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#022 Is Mastering a Scam?

Published: November 23, 2021






 

Do you think your music should sound better?



 

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In this episode:


  • "Is Mastering a Scam? Why can't they just turn it up?"

  • Yarn explains Mastering in simple terms, and explains what it is, why it's not a scam and why it's not just as simple as turning things up.

  • What is mastering?

  • Mastering is the last step in the production process, before distribution. It is the final quality control, which is best left to someone experienced, with a fresh set of ears.

  • Mastering includes tonal polishing and careful loudness adjustments.

Warning! Some websites promise cheap automated mastering. There’s also software that promises mastering with a one-click ‘mastering assistant’.

In all these cases, a computer algorithm will apply a mastering preset.

I've tried and tested all of them, but the results were disappointing.


While algorithms may be acceptable for a no-budget demo, I strongly suggest not to use algorithms for a release.


My tip: Get your music mastered by an experienced human - because the algorithms make dumb mistakes, and they have no sense of taste!


Here is a list of very experienced mastering engineers, whose work I highly recommend:

Bob Katz

Bob Ludwig

Ted Jensen and Greg Calbi

Leon Zervos, Steve Smart and Tahlia-Rose Coleman

Michael Worthington

Kamal Engels

Matthew Gray



You could also google for 'free mastering sample', which is an interesting option if you want to compare different mastering houses.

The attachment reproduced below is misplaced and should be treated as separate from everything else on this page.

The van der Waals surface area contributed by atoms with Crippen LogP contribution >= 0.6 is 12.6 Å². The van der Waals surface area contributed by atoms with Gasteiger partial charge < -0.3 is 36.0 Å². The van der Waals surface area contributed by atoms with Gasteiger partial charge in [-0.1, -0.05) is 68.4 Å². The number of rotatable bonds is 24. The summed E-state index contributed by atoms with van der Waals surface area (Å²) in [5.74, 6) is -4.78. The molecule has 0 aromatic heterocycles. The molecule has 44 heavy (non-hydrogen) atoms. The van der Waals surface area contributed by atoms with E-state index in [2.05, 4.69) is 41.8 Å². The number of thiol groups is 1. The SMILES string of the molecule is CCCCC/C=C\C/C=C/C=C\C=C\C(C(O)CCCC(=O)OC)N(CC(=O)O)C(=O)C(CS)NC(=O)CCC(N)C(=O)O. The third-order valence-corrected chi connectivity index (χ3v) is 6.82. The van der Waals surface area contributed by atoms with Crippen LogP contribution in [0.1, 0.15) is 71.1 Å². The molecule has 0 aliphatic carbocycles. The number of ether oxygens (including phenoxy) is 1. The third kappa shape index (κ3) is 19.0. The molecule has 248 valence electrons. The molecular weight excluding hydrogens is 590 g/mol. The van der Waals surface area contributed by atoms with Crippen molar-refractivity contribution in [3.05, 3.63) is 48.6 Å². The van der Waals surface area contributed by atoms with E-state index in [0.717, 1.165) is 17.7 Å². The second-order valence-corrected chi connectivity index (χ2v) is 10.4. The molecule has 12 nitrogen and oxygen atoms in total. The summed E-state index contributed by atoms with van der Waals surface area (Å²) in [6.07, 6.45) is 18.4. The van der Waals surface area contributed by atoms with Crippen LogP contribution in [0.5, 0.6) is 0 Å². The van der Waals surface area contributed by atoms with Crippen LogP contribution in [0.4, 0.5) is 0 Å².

A good mastering engineer will give you a master for approval, and be open to reasonable adjustments.

How can you tell a good from a bad master?


Most masters will sound louder than the mix - however, loudness alone is a bad measure for the quality of a master: The loudest master is probably not the best-sounding one!


Here's my tip:

  1. Load the mix and the master into software that allows for volume adjustment. A DAW like Logic or Ableton comes to mind, but even simple tools like iTunes or QuickTime will do.

  2. Turn the volume of the master down until it matches the loudness of the mix.

  3. Let another person switch between the two for you.

This test works best when you have no idea which version is playing (blind-test). A good master will sound a little more detailed and a bit more musical.

However, if you like the mix better than the master, then take a few notes and ask the mastering engineer for a revision.


Sounds really confusing? Let me do a free master check for you!


I'm happy to check your master for you. Just reach out to me and upload the master to my website. I'll listen critically, and I’ll give your master a technical 'health and safety' check.


Here's more info on the loudness war:




Links:

Join the Production Talk Podcast Community on Facebook

Dynamic Range Day

Loudness War: Peace is Almost here!

I Won The Loudness War




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Contact the podcast host Yarn at mixartist.com.au


Podcast artwork by Tom 'Chubbs' Boundy


Tags:


#mastering, #HomeRecording, #Microphones, #MixedByYarnTheMixArtist, #MusicProduction, #MixArtistDotComDotAu, #Mixing, #ProductionTalkPodcast, #Podcast, #PodcastProduction, #ProductionTalk, #Recording, #RodeMicrophones, #SelfProducingMusician, #SoundEngineering,




Transcript (auto-generated by a robot - please forgive the occasional error):